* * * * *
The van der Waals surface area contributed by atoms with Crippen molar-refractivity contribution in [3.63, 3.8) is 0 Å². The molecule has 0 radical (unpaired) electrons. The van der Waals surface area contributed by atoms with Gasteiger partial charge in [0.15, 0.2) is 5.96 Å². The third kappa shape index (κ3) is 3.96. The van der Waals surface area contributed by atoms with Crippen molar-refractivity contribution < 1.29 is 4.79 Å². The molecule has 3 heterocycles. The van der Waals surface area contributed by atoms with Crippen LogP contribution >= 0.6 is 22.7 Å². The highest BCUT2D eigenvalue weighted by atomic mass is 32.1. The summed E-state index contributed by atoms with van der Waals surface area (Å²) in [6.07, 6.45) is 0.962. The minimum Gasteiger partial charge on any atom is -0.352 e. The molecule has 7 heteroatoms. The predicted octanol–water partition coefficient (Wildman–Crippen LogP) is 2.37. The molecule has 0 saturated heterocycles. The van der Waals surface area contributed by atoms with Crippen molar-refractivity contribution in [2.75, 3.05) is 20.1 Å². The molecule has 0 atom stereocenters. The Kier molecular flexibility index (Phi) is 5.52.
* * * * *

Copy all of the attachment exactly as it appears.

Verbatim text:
The van der Waals surface area contributed by atoms with Crippen molar-refractivity contribution in [3.63, 3.8) is 0 Å². The molecule has 0 radical (unpaired) electrons. The van der Waals surface area contributed by atoms with Gasteiger partial charge in [0.15, 0.2) is 5.96 Å². The third kappa shape index (κ3) is 3.96. The van der Waals surface area contributed by atoms with Crippen molar-refractivity contribution < 1.29 is 4.79 Å². The molecule has 3 heterocycles. The van der Waals surface area contributed by atoms with Crippen LogP contribution >= 0.6 is 22.7 Å². The highest BCUT2D eigenvalue weighted by atomic mass is 32.1. The summed E-state index contributed by atoms with van der Waals surface area (Å²) in [6.07, 6.45) is 0.962. The minimum Gasteiger partial charge on any atom is -0.352 e. The molecule has 7 heteroatoms. The predicted octanol–water partition coefficient (Wildman–Crippen LogP) is 2.37. The molecule has 0 saturated heterocycles. The van der Waals surface area contributed by atoms with Crippen molar-refractivity contribution in [2.75, 3.05) is 20.1 Å². The molecule has 0 atom stereocenters. The Kier molecular flexibility index (Phi) is 5.52.